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Evidence-Based Complementary and Alternative Medicine
Volume 1, Issue 1, Pages 71-82

Traditional and Modern Biomedical Prospecting: Part I—the History

1Institut für Physiologische Chemie, Abteilung Angewandte Molekularbiologie, Universität, Duesbergweg 6, D-55099 Mainz, Germany
2Center for Marine Research, Ruder Boskovic Institute, HR-52210 Rovinj, Croatia

Received 27 January 2004; Accepted 2 February 2004

Copyright © 2004 Werner E. G. Müller et al. This is an open access article distributed under the Creative Commons Attribution License, which permits unrestricted use, distribution, and reproduction in any medium, provided the original work is properly cited.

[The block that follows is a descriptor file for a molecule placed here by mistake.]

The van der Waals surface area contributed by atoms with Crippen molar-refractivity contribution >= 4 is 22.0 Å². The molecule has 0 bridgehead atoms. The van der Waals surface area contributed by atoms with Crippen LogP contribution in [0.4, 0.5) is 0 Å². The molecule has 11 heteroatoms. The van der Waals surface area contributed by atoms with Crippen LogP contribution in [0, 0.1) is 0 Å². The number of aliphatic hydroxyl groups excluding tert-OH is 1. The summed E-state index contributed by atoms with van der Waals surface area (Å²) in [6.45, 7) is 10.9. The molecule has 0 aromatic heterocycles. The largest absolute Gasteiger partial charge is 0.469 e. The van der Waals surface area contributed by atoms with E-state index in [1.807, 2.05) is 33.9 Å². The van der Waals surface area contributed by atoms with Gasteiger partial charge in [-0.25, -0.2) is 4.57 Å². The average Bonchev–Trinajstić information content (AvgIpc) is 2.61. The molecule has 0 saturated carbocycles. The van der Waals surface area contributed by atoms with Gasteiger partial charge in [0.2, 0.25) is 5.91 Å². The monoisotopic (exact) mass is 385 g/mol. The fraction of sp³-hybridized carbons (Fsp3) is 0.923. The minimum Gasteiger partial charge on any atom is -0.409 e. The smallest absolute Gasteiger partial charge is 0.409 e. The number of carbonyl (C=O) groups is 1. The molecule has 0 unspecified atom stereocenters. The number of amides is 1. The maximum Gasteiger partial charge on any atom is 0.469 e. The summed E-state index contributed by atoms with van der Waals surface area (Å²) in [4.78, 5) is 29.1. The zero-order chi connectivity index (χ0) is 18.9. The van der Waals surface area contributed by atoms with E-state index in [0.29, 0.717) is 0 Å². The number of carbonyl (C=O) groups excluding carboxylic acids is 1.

Nature, especially the marine environment, provides the most effective drugs used in human therapy. Among the metazoans, the marine sponges (phylum Porifera), which are sessile filter feeders, produce the most potent and highly selective bioactive secondary metabolites. These animals (or their associated symbiotic microorganisms) synthesize secondary metabolites whose activity and selectivity has developed during their long evolutionary history (evochemistry). The exploitation of these resources has become possible due to the progress in molecular and cell biology. BIOTECmarin, the German Center of Excellence follows this rationale. In the past, these animals have been successfully and extensively utilized to isolate bioactive compounds and biomaterials for human benefit. Pharmaceuticals prepared from marine animals, primarily sponges, have been applied since ancient times (Hippocrates, Aristotle and later Plinius). It has been reported that extracts and/or components from sponges can be used for the treatment of specific diseases. For a systematic and applied-oriented exploitation, the successful development of effective compounds largely depends on quality of the institutional infrastructure of marine stations and more so on the biodiversity. The Center for Marine Research in Rovinj (Croatia) fulfils these prerequisites. Founded in 1891, this institute has to its credit major discoveries related to exploitation of secondary metabolites/biomaterials from sponges for therapeutical application and to obtain biomaterials for general wellbeing.This is the first part of a review focusing on biomedical prospecting. Here, we have mainly described the historic background. The details of techniques, substances, approaches and outlooks will be discussed in the second part.